The Minister of Lands and Natural Resources, Samuel Abudulai Jinapor, believes a “partnership” between Ghana and China is needed to curb illegal mining activities. According to him, small-scale mining in Ghana can be efficiently regulated when the two countries work together.
This follows a visit by the Chinese Ambassador to Ghana, H.E Lu Kun, to the Lands Minister on Friday, May 21, 2021. According to a report by Citinewsroom, Mr. Jinapor noted that Ghana’s government with works with their Chinese counterparts for the mutual benefit of citizens of both countries.
“Mr. Jinapor indicated that the Ghanaian government will continue to work with the Chinese side for greater development for their respective citizens,” the report reads.
“On his part, H.E Lu Kun mentioned that China was an important partner for Ghana, adding that the bilateral cooperation between the two countries is leading to a sound momentum of growth.”
Ghana has had a cordial relationship with China for over 60 years, with the Asian country often extending support to the West African nation.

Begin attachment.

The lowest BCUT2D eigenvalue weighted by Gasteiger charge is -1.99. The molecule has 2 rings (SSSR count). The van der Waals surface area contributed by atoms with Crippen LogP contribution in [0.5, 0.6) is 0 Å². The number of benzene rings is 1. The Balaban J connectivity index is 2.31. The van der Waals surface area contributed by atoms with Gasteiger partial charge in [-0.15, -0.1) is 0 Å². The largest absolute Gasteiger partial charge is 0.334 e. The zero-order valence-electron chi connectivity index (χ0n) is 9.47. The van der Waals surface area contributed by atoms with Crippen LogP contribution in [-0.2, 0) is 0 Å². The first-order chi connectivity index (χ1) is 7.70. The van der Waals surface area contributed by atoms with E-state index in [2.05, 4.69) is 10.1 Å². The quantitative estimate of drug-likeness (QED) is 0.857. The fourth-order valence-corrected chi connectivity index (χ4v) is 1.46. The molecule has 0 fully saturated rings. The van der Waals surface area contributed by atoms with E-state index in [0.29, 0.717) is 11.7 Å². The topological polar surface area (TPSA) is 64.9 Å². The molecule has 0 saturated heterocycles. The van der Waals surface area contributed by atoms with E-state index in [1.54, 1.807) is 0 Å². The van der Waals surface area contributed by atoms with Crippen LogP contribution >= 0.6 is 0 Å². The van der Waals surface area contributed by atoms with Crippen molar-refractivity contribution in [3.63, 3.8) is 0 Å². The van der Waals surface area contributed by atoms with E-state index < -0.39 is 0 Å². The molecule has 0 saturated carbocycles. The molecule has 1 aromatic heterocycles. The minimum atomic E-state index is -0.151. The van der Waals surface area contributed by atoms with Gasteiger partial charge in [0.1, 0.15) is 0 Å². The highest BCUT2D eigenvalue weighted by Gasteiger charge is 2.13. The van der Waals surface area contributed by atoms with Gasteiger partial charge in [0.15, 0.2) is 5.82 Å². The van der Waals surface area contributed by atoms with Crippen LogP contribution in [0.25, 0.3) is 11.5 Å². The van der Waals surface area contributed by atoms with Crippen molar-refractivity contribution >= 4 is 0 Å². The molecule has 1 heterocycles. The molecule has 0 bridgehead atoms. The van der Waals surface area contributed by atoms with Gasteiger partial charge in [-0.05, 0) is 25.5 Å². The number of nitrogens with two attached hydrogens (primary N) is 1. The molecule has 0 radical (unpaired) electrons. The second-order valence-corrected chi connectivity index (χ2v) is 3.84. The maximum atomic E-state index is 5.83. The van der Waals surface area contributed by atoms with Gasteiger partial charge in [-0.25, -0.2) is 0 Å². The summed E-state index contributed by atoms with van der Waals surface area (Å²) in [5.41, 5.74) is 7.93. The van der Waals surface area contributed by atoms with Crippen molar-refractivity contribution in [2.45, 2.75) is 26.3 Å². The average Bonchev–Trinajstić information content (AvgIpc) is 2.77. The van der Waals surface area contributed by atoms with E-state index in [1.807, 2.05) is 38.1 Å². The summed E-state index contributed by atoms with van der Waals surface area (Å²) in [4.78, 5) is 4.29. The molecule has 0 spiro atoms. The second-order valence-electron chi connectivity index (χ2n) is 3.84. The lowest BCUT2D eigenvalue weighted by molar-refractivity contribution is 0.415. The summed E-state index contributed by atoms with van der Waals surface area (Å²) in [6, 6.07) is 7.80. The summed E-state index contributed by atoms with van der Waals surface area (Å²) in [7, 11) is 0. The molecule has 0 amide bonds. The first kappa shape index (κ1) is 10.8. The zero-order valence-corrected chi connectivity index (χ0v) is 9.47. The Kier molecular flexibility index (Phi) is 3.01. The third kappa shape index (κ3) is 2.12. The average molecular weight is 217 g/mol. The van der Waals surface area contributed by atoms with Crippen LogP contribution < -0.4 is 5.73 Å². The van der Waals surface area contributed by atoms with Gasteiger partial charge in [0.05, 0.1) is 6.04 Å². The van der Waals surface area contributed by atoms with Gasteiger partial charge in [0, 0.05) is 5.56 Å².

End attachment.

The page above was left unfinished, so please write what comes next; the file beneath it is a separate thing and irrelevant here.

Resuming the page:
However, in recent years, some Chinese national have been found to be spearheading illegal mining activities in Ghana, locally known as galamsey.
A few weeks ago, two Chinese nationals were arrested for illegally mining at a site in Patatwumso in the Western Region.
Meanwhile, the government of Ghana has renewed its efforts to clamp down on illegal mining, with the military directed to destroy all excavators on site.
Last week, the taskforce against illegal mining activities set ablaze 15 excavators in the Central Region.
On Sunday, eight more excavators, a dozer, and dozens of water pumping machines were burned at the mining site at Akyem Akropong in Atewa West District.